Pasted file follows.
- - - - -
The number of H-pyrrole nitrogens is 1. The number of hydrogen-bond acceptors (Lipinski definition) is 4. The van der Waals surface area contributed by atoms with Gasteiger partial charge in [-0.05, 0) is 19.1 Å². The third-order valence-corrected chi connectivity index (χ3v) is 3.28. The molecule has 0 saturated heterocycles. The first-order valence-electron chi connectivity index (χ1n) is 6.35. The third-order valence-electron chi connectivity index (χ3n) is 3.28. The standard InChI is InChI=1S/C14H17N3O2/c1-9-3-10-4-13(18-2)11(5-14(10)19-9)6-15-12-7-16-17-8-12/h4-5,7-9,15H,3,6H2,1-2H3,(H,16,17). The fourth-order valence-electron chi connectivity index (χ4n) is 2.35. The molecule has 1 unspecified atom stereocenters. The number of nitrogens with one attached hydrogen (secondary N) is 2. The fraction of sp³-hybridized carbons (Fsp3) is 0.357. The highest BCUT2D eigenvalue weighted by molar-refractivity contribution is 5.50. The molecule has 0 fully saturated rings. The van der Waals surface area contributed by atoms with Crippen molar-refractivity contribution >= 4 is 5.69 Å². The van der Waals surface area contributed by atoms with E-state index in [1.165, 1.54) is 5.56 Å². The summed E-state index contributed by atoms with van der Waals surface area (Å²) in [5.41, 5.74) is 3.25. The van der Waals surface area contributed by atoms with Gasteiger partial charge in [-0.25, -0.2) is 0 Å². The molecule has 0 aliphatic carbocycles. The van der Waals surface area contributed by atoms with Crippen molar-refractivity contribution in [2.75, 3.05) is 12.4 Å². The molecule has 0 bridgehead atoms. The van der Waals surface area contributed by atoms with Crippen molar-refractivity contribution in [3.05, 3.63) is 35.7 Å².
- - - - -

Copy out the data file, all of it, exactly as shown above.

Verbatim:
The number of H-pyrrole nitrogens is 1. The number of hydrogen-bond acceptors (Lipinski definition) is 4. The van der Waals surface area contributed by atoms with Gasteiger partial charge in [-0.05, 0) is 19.1 Å². The third-order valence-corrected chi connectivity index (χ3v) is 3.28. The molecule has 0 saturated heterocycles. The first-order valence-electron chi connectivity index (χ1n) is 6.35. The third-order valence-electron chi connectivity index (χ3n) is 3.28. The standard InChI is InChI=1S/C14H17N3O2/c1-9-3-10-4-13(18-2)11(5-14(10)19-9)6-15-12-7-16-17-8-12/h4-5,7-9,15H,3,6H2,1-2H3,(H,16,17). The fourth-order valence-electron chi connectivity index (χ4n) is 2.35. The molecule has 1 unspecified atom stereocenters. The number of nitrogens with one attached hydrogen (secondary N) is 2. The fraction of sp³-hybridized carbons (Fsp3) is 0.357. The highest BCUT2D eigenvalue weighted by molar-refractivity contribution is 5.50. The molecule has 0 fully saturated rings. The van der Waals surface area contributed by atoms with Crippen molar-refractivity contribution >= 4 is 5.69 Å². The van der Waals surface area contributed by atoms with E-state index in [1.165, 1.54) is 5.56 Å². The summed E-state index contributed by atoms with van der Waals surface area (Å²) in [5.41, 5.74) is 3.25. The van der Waals surface area contributed by atoms with Gasteiger partial charge in [-0.25, -0.2) is 0 Å². The molecule has 0 aliphatic carbocycles. The van der Waals surface area contributed by atoms with Crippen molar-refractivity contribution in [2.75, 3.05) is 12.4 Å². The molecule has 0 bridgehead atoms. The van der Waals surface area contributed by atoms with Crippen molar-refractivity contribution in [3.05, 3.63) is 35.7 Å².